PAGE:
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27 August 2018 Photo Sonia Small
Prof Thuli Madonsela persuades women to pursue their purpose
Discovering that she was “pretty” for her purpose gave Prof-Adv Thuli Madonsela’s life direction.

What does embracing womanhood mean? For Prof Thuli Madonsela it is about loving yourself and whatever you believe is your purpose in life. 

“All of us are designed for our purpose and are fit for our purpose, you should embrace that and make the best of it,” said South Africa’s former Public Protector in her keynote address to the Women’s Breakfast. In commemoration of Women’s Month, the University of the Free State (UFS)’s Employee Wellness Division hosted the annual event on 21 August 2018 where 900 women gathered under the theme: ‘Embrace your womanhood.’ 

Being a woman today


Law Professor and Law Trust Chair in Social Justice at Stellenbosch University, Prof Madonsela, urged the audience to look beyond the exterior and recognise “that we as individuals have a lot in common”. Speaking of unity in diversity, she praised some of the giants on whose shoulders modern women stand, such as Charlotte Maxeke, Olive Schreiner, Una Wookey, Albertina Sisulu, Winnie Madikizela-Mandela, Helen Joseph, Pam Golding, Bessie Head, and Ellen Khuzwayo.

These leaders are the epitome of following the purpose of “embracing everyone’s humanity and challenging things that diminish the humanity of others”, according to Prof Madonsela.

Remaining resilient and resolute 

Despite having to contend with a patriarchal system and face challenges such as gender-based violence, femicide, poverty, inequity, media stereotypes, as well as poverty, women continue to rise. Prof Madonsela called for women to capitalise on positives such as freedom and possessing a certain degree of power, legal equality, playing a role in political spaces, economic progress, and owning a public voice.

Drawing inspiration from her humble beginnings and the lessons learnt in leadership, Prof Madonsela conveyed a simple message to all women: “You are exactly as you should be. You are a perfect expression of your creator’s magnificence. You were created for a purpose and whatever you do, just step up and pursue your purpose.”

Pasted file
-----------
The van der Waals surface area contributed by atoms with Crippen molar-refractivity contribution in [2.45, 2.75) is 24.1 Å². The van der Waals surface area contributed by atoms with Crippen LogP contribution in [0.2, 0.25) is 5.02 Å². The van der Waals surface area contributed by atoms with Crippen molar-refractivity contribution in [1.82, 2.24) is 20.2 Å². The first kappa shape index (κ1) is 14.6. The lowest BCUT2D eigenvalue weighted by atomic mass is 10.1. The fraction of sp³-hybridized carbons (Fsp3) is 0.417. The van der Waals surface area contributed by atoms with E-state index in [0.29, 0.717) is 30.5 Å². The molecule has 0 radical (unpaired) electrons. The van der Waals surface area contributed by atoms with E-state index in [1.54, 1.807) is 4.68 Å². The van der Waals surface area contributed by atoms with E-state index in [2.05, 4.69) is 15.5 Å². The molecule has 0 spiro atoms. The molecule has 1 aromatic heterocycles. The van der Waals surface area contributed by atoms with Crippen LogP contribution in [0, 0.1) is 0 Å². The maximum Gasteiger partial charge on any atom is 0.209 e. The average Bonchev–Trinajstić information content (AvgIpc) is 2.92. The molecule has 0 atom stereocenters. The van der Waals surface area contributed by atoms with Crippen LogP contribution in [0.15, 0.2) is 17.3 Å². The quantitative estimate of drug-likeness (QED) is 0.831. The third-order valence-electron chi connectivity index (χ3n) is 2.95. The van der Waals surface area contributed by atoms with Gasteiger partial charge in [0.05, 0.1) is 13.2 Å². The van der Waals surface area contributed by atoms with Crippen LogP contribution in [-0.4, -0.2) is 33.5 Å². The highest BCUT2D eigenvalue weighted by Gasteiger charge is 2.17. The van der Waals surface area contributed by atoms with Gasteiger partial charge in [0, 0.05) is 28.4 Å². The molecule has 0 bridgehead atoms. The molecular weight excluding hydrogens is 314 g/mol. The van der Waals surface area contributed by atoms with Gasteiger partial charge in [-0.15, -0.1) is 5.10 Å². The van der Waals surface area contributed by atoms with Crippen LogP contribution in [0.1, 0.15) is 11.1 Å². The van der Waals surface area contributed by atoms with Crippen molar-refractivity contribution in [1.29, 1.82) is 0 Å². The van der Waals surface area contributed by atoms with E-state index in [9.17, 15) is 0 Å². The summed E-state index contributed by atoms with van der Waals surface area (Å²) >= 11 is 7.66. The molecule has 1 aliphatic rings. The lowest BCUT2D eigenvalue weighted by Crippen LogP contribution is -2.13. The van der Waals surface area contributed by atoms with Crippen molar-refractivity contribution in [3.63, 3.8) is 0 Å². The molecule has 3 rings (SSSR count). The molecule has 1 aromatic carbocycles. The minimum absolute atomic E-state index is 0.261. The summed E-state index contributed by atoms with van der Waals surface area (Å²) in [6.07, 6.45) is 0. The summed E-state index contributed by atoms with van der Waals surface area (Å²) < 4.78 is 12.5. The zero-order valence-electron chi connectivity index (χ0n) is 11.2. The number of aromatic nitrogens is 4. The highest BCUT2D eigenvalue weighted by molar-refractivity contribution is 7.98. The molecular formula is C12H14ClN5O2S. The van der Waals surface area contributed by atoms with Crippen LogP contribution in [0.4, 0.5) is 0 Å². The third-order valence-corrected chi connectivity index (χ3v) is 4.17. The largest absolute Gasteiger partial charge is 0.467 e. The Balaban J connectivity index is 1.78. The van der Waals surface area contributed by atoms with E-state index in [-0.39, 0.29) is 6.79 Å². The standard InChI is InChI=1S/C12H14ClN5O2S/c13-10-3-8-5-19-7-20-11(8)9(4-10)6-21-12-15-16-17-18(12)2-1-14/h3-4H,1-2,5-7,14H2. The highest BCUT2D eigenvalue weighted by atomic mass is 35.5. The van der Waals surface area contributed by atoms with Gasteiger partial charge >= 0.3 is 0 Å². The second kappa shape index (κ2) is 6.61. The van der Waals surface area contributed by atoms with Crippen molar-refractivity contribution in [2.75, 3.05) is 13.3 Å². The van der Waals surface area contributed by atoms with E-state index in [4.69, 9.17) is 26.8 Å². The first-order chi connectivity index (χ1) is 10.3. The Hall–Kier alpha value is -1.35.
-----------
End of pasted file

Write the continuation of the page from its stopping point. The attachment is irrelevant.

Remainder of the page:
A word from an inspired woman

It was a memorable event for Burneline Kaars, Head of Employee Wellness. “This year it was an honour to host Prof Madonsela who could share both her academic background and professional experience. She accomplished this by skilfully incorporating lessons from our country’s history and her passion for justice,” she said.

News Archive

Beauty personified through written word
2016-07-29

Description: Zubeida Jaffer Tags: Zubeida Jaffer

Dr Thozama April, University of Fort Hare
historian, Zubeida Jaffer, current Writer-in-Residence
in the Department of Communication Sciences
at the UFS and author of Beauty of the Heart:
The life and times of Charlotte Mannya Maxeke
and Prof Jonathan Jansen, Vice-Chancellor and Rector
of the UFS at the book launch of Zubeida Jaffer.
Photo: Rulanzen Martin

“It is quite easy to write a book in a professional capacity but very difficult to write a book from the heart.”

These were the words of Prof Jonathan Jansen, Vice-Chancellor and Rector of the University of the Free State (UFS), at the launch of Beauty of the Heart: The life and times of Charlotte Mannya Maxeke by Zubeida Jaffer, the current Writer-in-Residence in the Department of Communication Sciences at the UFS.

Perseverance and dedication yields results

Writing a book from the heart is exactly what Jaffer, an award-winning South African journalist and author, set out to do. “When you make the choice to write a story, you need to be very dedicated,” she said.

As this is Jaffer’s third book, one would think that she would have no difficulty in putting pen to paper. On the contrary, she mentioned that it was, in fact, the hardest book she has written because the narrative was not easy to get hold of.

“I wanted Charlotte’s voice to come through, and it took my team and I three years of research and writing,” she said.

Maxeke’s story helps to shape South African society

The three-person panel, hosted by the UFS Sasol Library and SUN MeDIA, and chaired by Prof Jansen, included Jaffer and Dr Thozama April, University of Fort Hare historian who had done her PHD thesis on Maxeke.

Dr April said that Maxeke’s life story is an inspiring one, as it encourages a rethinking of established narratives. “These established narratives have made it possible for historians and researchers to write about the shaping of South African society,” she said.

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